The Algerian government has denounced the “extreme gravity of state terrorism” in Morocco before the United Nations and other international organizations after three Algerian truck drivers were killed in a Rabat bombing amid mounting tensions between the two countries.
The Algerian Foreign Minister Ramtane Lamamra has sent these letters of resignation to the UN Secretary General António Guterres; the President of the African Union Commission (AU), Moussa Faki Mahamat; the Secretary General of the Arab League, Ahmed Abul Gheit; and the Secretary General of the Organization for Islamic Cooperation (OCI), Yusef ben Ahmed al Ozaimín.
In it he stressed that the incident “cannot be justified by any circumstance” and added that “the use of sophisticated and lethal weapons by the occupying state to prevent the free movement of commercial vehicles in a territorial area in which it does not have rights is an act the flight forward, which poses immediate risks to security and stability in Western Sahara and across the region.
He also highlighted “the willingness and ability of Algeria to use its skills to protect its citizens and their property in all circumstances,” the Algerian state news agency APS reported.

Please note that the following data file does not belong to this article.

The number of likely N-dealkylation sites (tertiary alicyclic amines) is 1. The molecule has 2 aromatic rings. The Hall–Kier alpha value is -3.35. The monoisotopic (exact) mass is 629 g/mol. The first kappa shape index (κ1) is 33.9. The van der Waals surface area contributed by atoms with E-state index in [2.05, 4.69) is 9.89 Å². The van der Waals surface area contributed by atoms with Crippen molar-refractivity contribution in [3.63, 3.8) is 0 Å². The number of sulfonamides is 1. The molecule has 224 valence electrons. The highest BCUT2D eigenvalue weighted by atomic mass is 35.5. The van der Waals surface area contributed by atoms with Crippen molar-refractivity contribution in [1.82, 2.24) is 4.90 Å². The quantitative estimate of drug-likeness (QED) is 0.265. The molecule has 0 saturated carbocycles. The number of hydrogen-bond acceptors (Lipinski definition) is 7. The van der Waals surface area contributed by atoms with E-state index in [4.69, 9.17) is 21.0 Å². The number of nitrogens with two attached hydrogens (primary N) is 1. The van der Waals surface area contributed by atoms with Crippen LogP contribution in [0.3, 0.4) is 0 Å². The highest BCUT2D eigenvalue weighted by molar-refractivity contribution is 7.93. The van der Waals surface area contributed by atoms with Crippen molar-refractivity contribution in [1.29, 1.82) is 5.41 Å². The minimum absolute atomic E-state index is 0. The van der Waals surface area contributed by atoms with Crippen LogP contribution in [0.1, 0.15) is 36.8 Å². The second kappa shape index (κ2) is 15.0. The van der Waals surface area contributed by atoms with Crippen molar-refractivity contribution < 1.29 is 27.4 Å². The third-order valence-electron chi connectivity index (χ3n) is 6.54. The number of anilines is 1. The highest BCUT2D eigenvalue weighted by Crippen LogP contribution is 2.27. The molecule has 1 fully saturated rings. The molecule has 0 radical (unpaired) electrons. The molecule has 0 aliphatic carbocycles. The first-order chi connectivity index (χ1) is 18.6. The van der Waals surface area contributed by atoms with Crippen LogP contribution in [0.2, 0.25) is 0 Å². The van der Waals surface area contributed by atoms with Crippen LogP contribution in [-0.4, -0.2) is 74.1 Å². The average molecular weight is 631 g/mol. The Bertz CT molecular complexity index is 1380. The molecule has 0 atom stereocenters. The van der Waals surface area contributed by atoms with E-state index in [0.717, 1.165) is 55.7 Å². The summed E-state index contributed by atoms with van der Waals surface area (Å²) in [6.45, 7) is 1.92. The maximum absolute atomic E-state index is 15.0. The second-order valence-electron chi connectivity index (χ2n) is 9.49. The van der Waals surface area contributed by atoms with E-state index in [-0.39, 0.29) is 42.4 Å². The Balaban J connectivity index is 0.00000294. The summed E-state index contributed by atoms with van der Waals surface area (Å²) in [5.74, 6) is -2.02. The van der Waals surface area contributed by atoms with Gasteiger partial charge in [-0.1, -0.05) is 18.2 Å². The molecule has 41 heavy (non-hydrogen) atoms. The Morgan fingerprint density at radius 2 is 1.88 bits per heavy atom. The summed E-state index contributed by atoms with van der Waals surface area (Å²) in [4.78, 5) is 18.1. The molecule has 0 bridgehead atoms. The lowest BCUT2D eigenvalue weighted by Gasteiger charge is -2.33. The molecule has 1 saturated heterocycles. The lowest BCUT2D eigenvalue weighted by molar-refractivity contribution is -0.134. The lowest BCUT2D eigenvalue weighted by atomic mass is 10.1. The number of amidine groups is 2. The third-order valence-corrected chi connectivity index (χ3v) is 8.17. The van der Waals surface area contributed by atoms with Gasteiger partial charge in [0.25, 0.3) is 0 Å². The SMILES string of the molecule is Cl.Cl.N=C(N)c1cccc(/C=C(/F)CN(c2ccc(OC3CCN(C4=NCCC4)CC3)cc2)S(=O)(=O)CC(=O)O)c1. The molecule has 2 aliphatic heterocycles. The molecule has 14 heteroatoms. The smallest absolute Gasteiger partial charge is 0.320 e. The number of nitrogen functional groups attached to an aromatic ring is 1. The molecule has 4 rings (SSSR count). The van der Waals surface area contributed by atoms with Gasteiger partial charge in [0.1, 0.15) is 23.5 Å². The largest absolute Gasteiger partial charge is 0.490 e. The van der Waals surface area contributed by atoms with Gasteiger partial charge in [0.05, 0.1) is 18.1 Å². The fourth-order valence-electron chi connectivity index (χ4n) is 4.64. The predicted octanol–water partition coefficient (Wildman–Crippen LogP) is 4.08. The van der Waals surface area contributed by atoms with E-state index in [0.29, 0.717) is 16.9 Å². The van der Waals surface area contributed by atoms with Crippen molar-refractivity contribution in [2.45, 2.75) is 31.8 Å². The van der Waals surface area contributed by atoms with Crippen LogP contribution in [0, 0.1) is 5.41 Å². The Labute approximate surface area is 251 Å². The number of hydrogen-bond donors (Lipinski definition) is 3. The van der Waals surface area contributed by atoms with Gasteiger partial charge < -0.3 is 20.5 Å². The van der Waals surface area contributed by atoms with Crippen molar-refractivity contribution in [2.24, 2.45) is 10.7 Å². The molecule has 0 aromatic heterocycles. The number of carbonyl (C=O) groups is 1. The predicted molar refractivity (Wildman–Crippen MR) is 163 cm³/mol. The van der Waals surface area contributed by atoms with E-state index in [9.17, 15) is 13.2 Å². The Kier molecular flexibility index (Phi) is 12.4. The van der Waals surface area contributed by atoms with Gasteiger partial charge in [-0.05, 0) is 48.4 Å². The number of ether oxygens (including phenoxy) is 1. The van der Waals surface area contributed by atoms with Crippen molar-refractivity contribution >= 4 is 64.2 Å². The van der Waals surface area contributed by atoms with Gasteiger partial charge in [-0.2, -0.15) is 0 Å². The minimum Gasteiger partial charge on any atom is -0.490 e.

The Algerian authorities on Wednesday accused Morocco of killing three truck drivers in a “barbaric bombardment” in the Western Sahara region between the Mauritanian capital Nouakchott and the Algerian city of Uargla, and warned that the “murder” would not go ” with impunity.
For his part, the Moroccan government spokesman Mustafa Baitas told the Moroccan news portal Le360 on Thursday that the authorities maintain a foreign policy of “good neighborliness with everyone”.
Algeria severed diplomatic relations with Morocco in August, citing a number of circumstances, citing no progress in settling the dispute over Western Sahara, in which Algiers is an ally of the Polisario Front. Morocco called the decision “unjustified” and “categorically” rejected the “erroneous, even absurd pretext” behind Algeria’s decision.
On the other hand, the Algerian Presidency decided on November 1st not to renew the contract for the use of the Maghreb-Europe gas pipeline, which transports natural gas via Morocco to Spain, after the collapse of relations.
Tensions are framed in the context of the conflict in Western Sahara following the break in the 1991 ceasefire in November after the military invaded the Guerguerat area near the Mauritanian border to evict a group of Sahrawi activists.
The former Spanish colony of Western Sahara was occupied by Morocco in 1975 despite resistance from the Polisario Front. The 1991 ceasefire was signed with a view to holding a self-determination referendum, but differences over the preparation of the census and the involvement of Moroccan settlers have so far prevented its convocation.